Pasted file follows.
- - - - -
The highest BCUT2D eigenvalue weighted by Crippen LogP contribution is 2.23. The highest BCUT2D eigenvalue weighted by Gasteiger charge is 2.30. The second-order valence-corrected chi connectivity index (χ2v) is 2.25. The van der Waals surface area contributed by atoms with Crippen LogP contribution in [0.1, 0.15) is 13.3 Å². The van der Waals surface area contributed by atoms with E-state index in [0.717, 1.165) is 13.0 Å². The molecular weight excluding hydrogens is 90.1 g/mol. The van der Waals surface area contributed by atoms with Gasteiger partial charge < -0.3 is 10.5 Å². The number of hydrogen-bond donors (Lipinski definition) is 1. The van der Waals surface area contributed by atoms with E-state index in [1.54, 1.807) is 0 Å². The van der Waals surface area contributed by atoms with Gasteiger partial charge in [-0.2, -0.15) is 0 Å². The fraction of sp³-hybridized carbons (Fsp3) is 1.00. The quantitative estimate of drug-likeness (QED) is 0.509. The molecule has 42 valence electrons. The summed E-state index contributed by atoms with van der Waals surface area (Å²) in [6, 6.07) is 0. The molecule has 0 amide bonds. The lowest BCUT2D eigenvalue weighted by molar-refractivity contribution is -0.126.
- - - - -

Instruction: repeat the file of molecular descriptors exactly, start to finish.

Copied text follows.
The highest BCUT2D eigenvalue weighted by Crippen LogP contribution is 2.23. The highest BCUT2D eigenvalue weighted by Gasteiger charge is 2.30. The second-order valence-corrected chi connectivity index (χ2v) is 2.25. The van der Waals surface area contributed by atoms with Crippen LogP contribution in [0.1, 0.15) is 13.3 Å². The van der Waals surface area contributed by atoms with E-state index in [0.717, 1.165) is 13.0 Å². The molecular weight excluding hydrogens is 90.1 g/mol. The van der Waals surface area contributed by atoms with Gasteiger partial charge < -0.3 is 10.5 Å². The number of hydrogen-bond donors (Lipinski definition) is 1. The van der Waals surface area contributed by atoms with E-state index in [1.54, 1.807) is 0 Å². The van der Waals surface area contributed by atoms with Gasteiger partial charge in [-0.2, -0.15) is 0 Å². The fraction of sp³-hybridized carbons (Fsp3) is 1.00. The quantitative estimate of drug-likeness (QED) is 0.509. The molecule has 42 valence electrons. The summed E-state index contributed by atoms with van der Waals surface area (Å²) in [6, 6.07) is 0. The molecule has 0 amide bonds. The lowest BCUT2D eigenvalue weighted by molar-refractivity contribution is -0.126.